On my way out the door last week to meet the artist Song Byeok, I grabbed a book off the shelf—a catalog of North Korean poster art assembled by a collector whose fascination with the propaganda of the Hermit Kingdom outpaces even my own. It features nearly 300 pages of reproductions of North Korea’s kitschy public art, which bear state slogans exhorting citizens to preserve national resources, honor the party, and revile the United States. Maybe, possibly, I figured, there was something in the book that Song had painted over the course of his former career as a propaganda artist under Kim Jong-il.

Song opened the book and dogeared a page, and then several more. One of the images wasn’t specifically one he had painted, he said, but it resembled one he had made. Several others were by his own hand, he said. How he could tell, I don’t know. The socialist-realist posters are meant to look utterly anonymous, as if they were the dictates of North Korea itself, not the products of North Korean artists. That’s one major difference between the work Song painted in North Korea and the works Song paints in South Korea today: He signs his paintings now.

But he does not sign his paintings with his real name—for reasons that the artist’s solo exhibition at The Dunes in Columbia Heights makes clear. After more than a decade living as a defector, Song has turned his brush on the state he was once compelled to promote. Were his identity made public, his friends and family members who remain in North Korea might suffer as a result. (Which is also why I’m not identifying the book in which his old work appears.) Song Byeok has done more than mock Kim Jong-il, North Korea’s recently departed Dear Leader, by painting Kim’s head on Marilyn Monroe’s body—this show’s statement painting. Song may well have blasphemed the son of God.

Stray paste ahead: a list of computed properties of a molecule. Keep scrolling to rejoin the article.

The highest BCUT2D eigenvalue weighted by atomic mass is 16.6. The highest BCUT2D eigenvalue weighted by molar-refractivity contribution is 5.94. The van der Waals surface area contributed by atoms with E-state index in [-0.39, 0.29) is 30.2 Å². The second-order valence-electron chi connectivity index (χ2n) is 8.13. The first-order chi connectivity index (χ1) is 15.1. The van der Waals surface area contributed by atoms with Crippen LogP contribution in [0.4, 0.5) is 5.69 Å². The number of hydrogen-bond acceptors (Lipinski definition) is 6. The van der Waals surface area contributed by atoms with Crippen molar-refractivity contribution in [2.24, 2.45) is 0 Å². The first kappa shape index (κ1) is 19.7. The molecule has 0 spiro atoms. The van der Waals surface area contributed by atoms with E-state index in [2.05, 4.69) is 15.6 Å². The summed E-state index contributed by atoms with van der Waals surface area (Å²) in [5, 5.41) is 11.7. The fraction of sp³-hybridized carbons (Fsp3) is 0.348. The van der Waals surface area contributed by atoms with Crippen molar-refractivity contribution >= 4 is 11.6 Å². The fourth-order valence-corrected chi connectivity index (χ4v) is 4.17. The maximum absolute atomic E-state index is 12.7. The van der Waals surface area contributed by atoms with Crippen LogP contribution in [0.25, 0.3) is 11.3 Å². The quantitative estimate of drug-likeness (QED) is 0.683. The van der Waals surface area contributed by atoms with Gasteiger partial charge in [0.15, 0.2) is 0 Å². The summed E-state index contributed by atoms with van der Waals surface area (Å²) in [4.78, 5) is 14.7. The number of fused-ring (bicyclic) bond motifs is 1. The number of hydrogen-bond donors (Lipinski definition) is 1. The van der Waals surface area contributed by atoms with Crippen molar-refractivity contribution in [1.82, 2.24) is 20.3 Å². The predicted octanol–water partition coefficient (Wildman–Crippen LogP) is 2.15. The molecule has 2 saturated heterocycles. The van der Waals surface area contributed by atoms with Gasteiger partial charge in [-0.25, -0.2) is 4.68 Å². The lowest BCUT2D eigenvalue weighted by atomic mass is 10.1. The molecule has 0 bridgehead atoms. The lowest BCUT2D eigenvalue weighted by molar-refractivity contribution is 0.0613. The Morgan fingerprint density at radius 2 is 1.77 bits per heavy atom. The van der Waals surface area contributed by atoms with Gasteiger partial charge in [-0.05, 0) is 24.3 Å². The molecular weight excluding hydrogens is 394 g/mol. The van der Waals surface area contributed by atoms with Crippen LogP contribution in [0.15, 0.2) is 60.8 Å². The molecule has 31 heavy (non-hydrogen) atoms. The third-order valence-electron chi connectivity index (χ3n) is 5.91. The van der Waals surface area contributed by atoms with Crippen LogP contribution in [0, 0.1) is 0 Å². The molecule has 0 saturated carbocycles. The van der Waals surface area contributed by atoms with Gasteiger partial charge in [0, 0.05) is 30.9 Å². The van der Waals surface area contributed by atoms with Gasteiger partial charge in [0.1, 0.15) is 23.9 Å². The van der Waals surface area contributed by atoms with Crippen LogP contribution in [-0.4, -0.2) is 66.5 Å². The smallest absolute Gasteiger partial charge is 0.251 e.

There is nowhere in the world where art is more prized by the state than in North Korea. The state has employed art as one of its primary tools for establishing the cult of its recently deceased dictator, Kim Jong-Il, and his father and predecessor, Kim Il-sung. North Koreans are required to hang pictures of both men in their homes. The cult guides the people, and the art confirms the cult.

So putting Kim Jong-Il in Monroe’s iconic pose from The Seven-Year Itch—clutching her dress to keep it from flying over her head—is plainly meant to embarrass the dictator, to subvert his cult of personality. It’s harder to say what some of Song’s other images mean. “General and Tribespeople” features a realistic Kim addressing a gaggle of semi-nude, Gauguin-esque female figures. A painting of Kim Il-sung is a rather reverent, straightforward portrait, but merely depicting either head of state is a scandalous act—as a propaganda artist, Song was never called on to paint them.

Rather, commissions to depict Kim Il-sung and Kim Jong-il go to a circle of court artists, who depict the leaders designing new buildings for Pyongyang, for instance, or meeting with steel workers. One of Song’s paintings, in which a gnarly Kim Jong-il is surrounded by children, appears to reference “Embraced by the Great General’s Love,” an official jewel painting of Kim Il-sung surrounded by tykes, which artists Kim Il-kwang and Chon Hak-choi painted using gem-like mineral colors. With this clear reference, Song’s painting seems to say Kim Jong-il’s acorn has fallen far from his father’s tree.